People made their way in droves to Cranberry Mountain Nature Center Sunday for the annual Cranberry Shindig, where traditions of the mountains are celebrated.
Tents popped up in every direction around the center, as individuals sold and demonstrated their crafts.
The Shindig was abuzz with visitors taking in the sights, sounds and aromas of the day – colorful knitted items, pottery, carved wood sculptures, bluegrass music and handmade goats milk soaps – just to name a few.
Vendors return each year for the one-day event to enjoy the camaraderie as well as share their wares and talents with visitors.
“I love to see the smiles on people’s faces, especially the children,” rock painter Nancy Merical, of Fairplain, said.
Merical paints animals of all shapes and sizes onto rocks she collects. While it isn’t the lightest craft to take from place to place, Merical said she loves to work with rocks.
“I’ve always loved to create, and I’ve always loved rocks, too,” she said. “I was in a book club for crafts and I saw this book about how to paint animals on rocks. Now I’ve got a reason to hunt up all these rocks.”
Some crafters continue their work to keep the art form alive.
For Roger Holder, of Ravenswood, refurbishing chairs is a passion because he’d rather see a chair get a new life than be lost to a landfill.
Holder takes old chairs and replaces the seats with macrame woven seats. He also does the backs of the chairs if they are in disrepair.
“I bought a kit years ago and did it, and it turned out good,” he said. “Years later I decided to try it again. I refurbish old chairs. I hate to see them get thrown out.”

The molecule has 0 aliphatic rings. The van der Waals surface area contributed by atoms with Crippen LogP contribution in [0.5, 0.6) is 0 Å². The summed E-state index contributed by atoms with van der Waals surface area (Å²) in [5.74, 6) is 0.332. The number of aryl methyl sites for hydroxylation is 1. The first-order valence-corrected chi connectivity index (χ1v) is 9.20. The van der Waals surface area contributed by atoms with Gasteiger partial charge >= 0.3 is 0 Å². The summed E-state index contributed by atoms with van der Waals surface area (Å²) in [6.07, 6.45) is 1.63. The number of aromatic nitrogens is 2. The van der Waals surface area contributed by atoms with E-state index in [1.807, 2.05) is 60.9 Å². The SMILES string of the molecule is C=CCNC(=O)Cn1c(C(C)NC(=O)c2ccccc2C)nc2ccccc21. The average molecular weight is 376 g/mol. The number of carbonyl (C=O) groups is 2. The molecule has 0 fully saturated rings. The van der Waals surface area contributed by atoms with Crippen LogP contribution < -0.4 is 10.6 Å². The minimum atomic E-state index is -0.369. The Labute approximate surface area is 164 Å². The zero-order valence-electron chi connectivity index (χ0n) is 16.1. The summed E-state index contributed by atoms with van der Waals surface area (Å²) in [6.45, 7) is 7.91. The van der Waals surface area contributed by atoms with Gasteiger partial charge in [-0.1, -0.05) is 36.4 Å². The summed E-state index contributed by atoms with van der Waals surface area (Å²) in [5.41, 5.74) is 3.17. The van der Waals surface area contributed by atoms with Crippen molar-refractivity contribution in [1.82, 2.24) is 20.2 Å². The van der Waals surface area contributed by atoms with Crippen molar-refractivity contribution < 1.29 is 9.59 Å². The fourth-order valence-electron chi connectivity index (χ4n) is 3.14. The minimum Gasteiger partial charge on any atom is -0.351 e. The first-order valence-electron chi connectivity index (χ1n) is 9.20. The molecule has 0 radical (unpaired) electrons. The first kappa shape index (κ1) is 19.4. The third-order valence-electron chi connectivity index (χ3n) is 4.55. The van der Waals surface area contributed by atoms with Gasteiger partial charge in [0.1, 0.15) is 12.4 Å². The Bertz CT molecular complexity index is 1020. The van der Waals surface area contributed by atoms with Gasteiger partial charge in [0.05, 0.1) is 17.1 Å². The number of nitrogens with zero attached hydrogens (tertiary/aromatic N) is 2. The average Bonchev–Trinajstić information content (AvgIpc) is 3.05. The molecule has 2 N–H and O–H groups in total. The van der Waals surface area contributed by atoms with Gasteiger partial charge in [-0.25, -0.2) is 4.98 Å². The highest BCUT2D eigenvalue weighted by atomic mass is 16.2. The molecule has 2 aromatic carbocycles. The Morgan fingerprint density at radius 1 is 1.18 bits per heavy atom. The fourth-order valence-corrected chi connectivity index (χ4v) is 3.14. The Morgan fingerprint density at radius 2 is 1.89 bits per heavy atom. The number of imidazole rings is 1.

Along with chairs, Holder also refurbishes benches and doll-sized chairs.
Many artists, including Holder, were demonstrating their work while selling wares. Jeannie Collins, of Lewisburg, has been spinning yarn and knitting for nearly 40 years, so it’s easy for her to spin wool as she visits with old friends and new acquaintances at the Shindig.
Collins began spinning wool when she was given an orphan lamb and a spinning wheel – which didn’t happen at the same time, but led her down the path, nonetheless.
“First, I had a little orphan lamb that was a gift to my girls and she was so adorable that we went and got a Cotswold ewe and a Cotswold ram, and we started to have a flock of sheep,” she said. “I was gifted with this spinning wheel and I didn’t think I was going to like it, but after a few years, I loved it.”
Collins dyes her wool in vibrant colors and mixes them together to make one-of-a-kind skeins of yarn.
“I mostly make hats because they’re quick and easy, and I can sell them at the Farmers Market in Lewisburg,” she said. “Then, I love to make sweaters. My supply is very limited right now, so I’ve got lots of work to do.”
It wouldn’t be a Shindig without entertainment, and it was lively entertainment, as usual.
The Appalachian Country Cloggers drew the crowd in with their square dancing and clogging. Dance caller Lou Maiuri and the Cloggers taught members of the crowd how to dance and took them for a swing around the parking lot.
While the dancers rested, Juanita Fireball and the Continental Drifters performed selections of old-time music, bluegrass and gospel songs in the field near the entrance to the center.
As the crowd enjoyed the lively music, flat-footers Barbara Daniels, of Richwood, and Kenny DeLong, of Columbus, Ohio, jigged along with the tunes.
“Whenever I can get to places like this is the only chance I get to dance,” Daniels said. “I just love bluegrass. I love to dance, too. Somebody gave me some tap shoes, and boy, that’s like learning how to fly. I’m waiting to get back on the hard top to dance.”
The traditions of the mountains continue to call back visitors and with a name like Shindig, it’s hard to stay away.
“I love the old-timey feel and the music,” Collins said. “It’s so beautiful up here. It’s one of my favorite places ever.”